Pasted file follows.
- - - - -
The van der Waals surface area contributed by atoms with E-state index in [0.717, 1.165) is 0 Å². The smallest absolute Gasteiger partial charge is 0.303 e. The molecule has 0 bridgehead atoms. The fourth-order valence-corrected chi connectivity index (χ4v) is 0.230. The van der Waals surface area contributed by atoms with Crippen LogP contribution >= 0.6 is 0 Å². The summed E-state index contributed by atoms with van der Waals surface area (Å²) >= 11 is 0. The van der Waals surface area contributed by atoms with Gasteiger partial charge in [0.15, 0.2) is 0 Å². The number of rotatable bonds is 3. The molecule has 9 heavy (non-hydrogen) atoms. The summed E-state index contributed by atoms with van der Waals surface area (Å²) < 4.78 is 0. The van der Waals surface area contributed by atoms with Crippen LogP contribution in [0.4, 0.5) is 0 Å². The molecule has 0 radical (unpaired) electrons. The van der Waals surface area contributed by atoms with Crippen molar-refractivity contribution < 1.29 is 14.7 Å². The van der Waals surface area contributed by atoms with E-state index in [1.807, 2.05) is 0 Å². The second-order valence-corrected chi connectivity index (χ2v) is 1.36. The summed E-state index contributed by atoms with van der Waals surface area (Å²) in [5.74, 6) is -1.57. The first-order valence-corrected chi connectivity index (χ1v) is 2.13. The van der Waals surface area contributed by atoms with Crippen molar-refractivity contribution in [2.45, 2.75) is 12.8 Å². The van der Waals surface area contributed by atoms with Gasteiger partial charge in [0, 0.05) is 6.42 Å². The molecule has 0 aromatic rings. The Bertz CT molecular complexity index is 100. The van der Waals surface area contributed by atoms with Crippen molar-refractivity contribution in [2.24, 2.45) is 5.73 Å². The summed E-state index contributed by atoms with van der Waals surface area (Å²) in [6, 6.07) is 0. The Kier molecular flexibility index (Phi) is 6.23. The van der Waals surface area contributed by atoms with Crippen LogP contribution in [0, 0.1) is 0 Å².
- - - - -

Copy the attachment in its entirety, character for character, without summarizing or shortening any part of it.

The van der Waals surface area contributed by atoms with E-state index in [0.717, 1.165) is 0 Å². The smallest absolute Gasteiger partial charge is 0.303 e. The molecule has 0 bridgehead atoms. The fourth-order valence-corrected chi connectivity index (χ4v) is 0.230. The van der Waals surface area contributed by atoms with Crippen LogP contribution >= 0.6 is 0 Å². The summed E-state index contributed by atoms with van der Waals surface area (Å²) >= 11 is 0. The van der Waals surface area contributed by atoms with Gasteiger partial charge in [0.15, 0.2) is 0 Å². The number of rotatable bonds is 3. The molecule has 9 heavy (non-hydrogen) atoms. The summed E-state index contributed by atoms with van der Waals surface area (Å²) < 4.78 is 0. The van der Waals surface area contributed by atoms with Crippen LogP contribution in [0.4, 0.5) is 0 Å². The molecule has 0 radical (unpaired) electrons. The van der Waals surface area contributed by atoms with Crippen molar-refractivity contribution < 1.29 is 14.7 Å². The van der Waals surface area contributed by atoms with E-state index in [1.807, 2.05) is 0 Å². The second-order valence-corrected chi connectivity index (χ2v) is 1.36. The summed E-state index contributed by atoms with van der Waals surface area (Å²) in [5.74, 6) is -1.57. The first-order valence-corrected chi connectivity index (χ1v) is 2.13. The van der Waals surface area contributed by atoms with Crippen molar-refractivity contribution in [2.45, 2.75) is 12.8 Å². The van der Waals surface area contributed by atoms with Gasteiger partial charge in [0, 0.05) is 6.42 Å². The molecule has 0 aromatic rings. The Bertz CT molecular complexity index is 100. The van der Waals surface area contributed by atoms with Crippen molar-refractivity contribution in [2.24, 2.45) is 5.73 Å². The summed E-state index contributed by atoms with van der Waals surface area (Å²) in [6, 6.07) is 0. The Kier molecular flexibility index (Phi) is 6.23. The van der Waals surface area contributed by atoms with Crippen LogP contribution in [0, 0.1) is 0 Å².